Chinese learning demand in US grows
CHICAGO — When Ren Yi began teaching Chinese in the US city of Denver over 20 years ago, she never thought she would become a popular author of Chinese language textbooks.
“My self-made Chinese textbooks have been sold through Amazon and other sales channels, so far the feedback is very positive,” says Ren.
Standing in a booth at the recent annual convention of the Chinese School Association in the United States in St. Louis, Missouri, Ren greets the attendees.
“There is increasing demand for my textbooks from US teachers of the Chinese language and students who want to improve their skills,” Ren says, adding that the publishing house of her books has asked her to write new editions.
Ren graduated from Tsinghua University, a top Chinese university. She started to write a book for beginners with the encouragement of her students, who told her that her lectures were more educational than classroom texts.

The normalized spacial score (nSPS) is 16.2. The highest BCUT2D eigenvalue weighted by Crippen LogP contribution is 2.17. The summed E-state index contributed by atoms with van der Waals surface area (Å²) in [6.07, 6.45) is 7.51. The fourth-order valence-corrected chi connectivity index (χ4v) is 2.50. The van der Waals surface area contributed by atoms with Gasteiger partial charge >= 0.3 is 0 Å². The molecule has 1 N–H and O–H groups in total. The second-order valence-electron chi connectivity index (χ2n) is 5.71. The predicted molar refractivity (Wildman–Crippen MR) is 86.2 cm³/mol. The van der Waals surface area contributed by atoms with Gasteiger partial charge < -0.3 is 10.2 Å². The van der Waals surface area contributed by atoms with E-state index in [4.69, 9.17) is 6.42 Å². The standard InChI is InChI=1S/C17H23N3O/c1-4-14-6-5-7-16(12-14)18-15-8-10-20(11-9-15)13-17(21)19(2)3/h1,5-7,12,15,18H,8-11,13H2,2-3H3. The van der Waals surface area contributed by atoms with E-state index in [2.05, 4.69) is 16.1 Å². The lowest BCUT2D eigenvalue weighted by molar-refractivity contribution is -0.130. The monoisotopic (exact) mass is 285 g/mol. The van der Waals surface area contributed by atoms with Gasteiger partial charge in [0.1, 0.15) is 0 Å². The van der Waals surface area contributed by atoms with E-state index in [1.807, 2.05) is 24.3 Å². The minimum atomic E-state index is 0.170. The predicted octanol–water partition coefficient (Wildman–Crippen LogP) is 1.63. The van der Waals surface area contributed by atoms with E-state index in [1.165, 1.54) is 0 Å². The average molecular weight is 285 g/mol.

“I tried to develop the first edition of Chinese language books for American students, which turned out to be a big success,” Ren says.
She spent three years writing her first book and soon started to write the second. She says she improves her books based on daily teaching experiences.
In the past 20 years, Chinese education has witnessed tremendous momentum in North America, thanks to dedicated educators, CSAUS president Liu Shen says. In recent years, Chinese language education in the US has entered a new era.
“More than 200 students have been studying Chinese in our school in the last two or three years, which is three times more than we predicted. Most of them go for our innovative teaching of Chinese traditional culture like lion dancing, Peking Opera and so on,” says Xiao Teng, principal of Ames Chinese Language Academy in the US state of Iowa.
“We find more and more Americans are learning Chinese in Iowa,” adds Xiao.
Founded in 1994, the CSAUS is a non-profit composed of over 500 Chinese schools in over 50 US cities, with over 100,000 students and over 8,000 teachers.